Originally posted on NESN.com  |  Last updated 1/22/13

LA JOLLA, CA - JANUARY 31: Phil Mickelson stretches on the 12th tee on the South Course at Torrey Pines Golf Course during the final round of the Farmers Insurance Open on January 31, 2010 in La Jolla, California. (Photo by Stephen Dunn/Getty Images)
SAN DIEGO — Phil Mickelson says he should have kept his opinions on taxes to himself. Mickelson had suggested “drastic changes” were in store for him — perhaps moving from his native California — because of changes in federal and state taxes that he says tap into more than 60 percent of his income. He said it “absolutely” was a factor in deciding against becoming part of the San Diego Padres’ new ownership group. The four-time major champion didn’t back away from his outlook, only his decision to talk about it. “Finances and taxes are a personal matter, and I should not have made my opinions on them public,” Mickelson said in a statement released late Monday night. “I apologize to those I have upset or insulted, and assure you I intend to not let it happen again.” Mickelson first made a cryptic reference to “what’s gone on the last few months politically” during a conference call two weeks ago for the Pebble Beach National Pro-Am. After his final round Sunday of the Humana Challenge, he was asked what he meant. “There are going to be some drastic changes for me because I happen to be in that zone that has been targeted both federally and by the state, and it doesn’t work for me right now,” he said. “So I’m going to have to make some changes.” Mickelson had said he would wait until his news conference Wednesday at Torrey Pines to elaborate. “I know I have my usual pre-tournament press conference scheduled this week but I felt I needed to address the comments I made following the Humana Challenge now,” Mickelson said in his statement. “I absolutely love what I do. I love and appreciate the game of golf and the people who surround it. I’m as motivated as I’ve ever been to work on my game, to compete and to win championships. “Right now, I’m like many Americans who are trying to understand the new tax laws. I’ve been learning a lot over the last few months and talking with people who are trying to help me make intelligent and informed decisions. I certainly don’t have a definitive plan at this time, but like everyone else I want to make decisions that are best for my future and my family.” The response to Mickelson’s opinions on taxes ranged from mocking a guy who has become a multi-millionaire by playing golf for a living to support for having such a high tax rate and not being afraid to speak his mind. A majority of PGA Tour players live in Florida and others in Texas, two states that have no state income tax. Tiger Woods grew up in Southern California and moved to Florida when he turned pro in 1996. “I moved out of here back in ’96 for that reason,” Woods said. “I enjoy Florida, but also I understand what he was — I think — trying to say,” Woods said of the Mickelson comments. “I think he’ll probably explain it better and in a little more detail.” Mickelson is still scheduled to have his pre-tournament news conference Wednesday. Texas Gov. Rick Perry even weighed in with this tweet: “Hey Phil….Texas is home to liberty and low taxes…we would love to have you as well!!” Players at the Farmers Insurance Open privately questioned what Mickelson had to gain by complaining about his taxes. Mickelson has earned just under $70 million in PGA Tour earnings for his career, which doesn’t include corporate endorsements or his golf course design company, which is thriving in China. Forbes magazine reported Mickelson earned over $40 million in endorsements last year, trailing only Woods among golfers. Mickelson was raised in San Diego and, after playing golf at Arizona State, settled in the Phoenix area when he started his career before moving back home, about 20 miles north in Rancho Santa Fe. In November, California voters approved Proposition 30, the first statewide tax increase since 2004. “If you add up all the federal and you look at the disability and the unemployment and the Social Security and the state, my tax rate is 62, 63 percent,” Mickelson had said. “So I’ve got to make some decisions on what I’m going to do.”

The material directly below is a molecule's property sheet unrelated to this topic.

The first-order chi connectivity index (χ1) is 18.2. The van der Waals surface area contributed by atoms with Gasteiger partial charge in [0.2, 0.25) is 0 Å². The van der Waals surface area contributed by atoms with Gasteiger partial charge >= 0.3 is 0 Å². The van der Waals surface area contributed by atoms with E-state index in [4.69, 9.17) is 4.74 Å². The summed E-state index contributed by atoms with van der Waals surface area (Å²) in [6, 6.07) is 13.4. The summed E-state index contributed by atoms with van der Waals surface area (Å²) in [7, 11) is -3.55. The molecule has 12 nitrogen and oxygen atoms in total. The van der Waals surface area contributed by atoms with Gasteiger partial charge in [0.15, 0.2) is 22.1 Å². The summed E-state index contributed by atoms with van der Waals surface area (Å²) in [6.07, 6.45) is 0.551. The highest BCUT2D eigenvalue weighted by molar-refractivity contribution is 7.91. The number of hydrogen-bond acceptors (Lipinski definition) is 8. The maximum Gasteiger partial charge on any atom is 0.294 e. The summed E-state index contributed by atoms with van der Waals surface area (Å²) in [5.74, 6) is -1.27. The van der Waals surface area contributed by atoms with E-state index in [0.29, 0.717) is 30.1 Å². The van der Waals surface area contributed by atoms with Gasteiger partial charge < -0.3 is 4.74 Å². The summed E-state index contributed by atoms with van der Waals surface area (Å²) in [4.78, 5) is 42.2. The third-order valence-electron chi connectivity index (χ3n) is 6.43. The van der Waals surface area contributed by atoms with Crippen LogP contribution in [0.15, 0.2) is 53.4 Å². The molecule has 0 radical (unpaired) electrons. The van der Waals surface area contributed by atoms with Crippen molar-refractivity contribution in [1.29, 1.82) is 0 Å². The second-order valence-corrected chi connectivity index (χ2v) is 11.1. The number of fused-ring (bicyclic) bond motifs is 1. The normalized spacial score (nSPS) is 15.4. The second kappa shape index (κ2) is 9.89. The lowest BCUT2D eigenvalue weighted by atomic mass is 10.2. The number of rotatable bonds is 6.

This article first appeared on NESN.com and was syndicated with permission.

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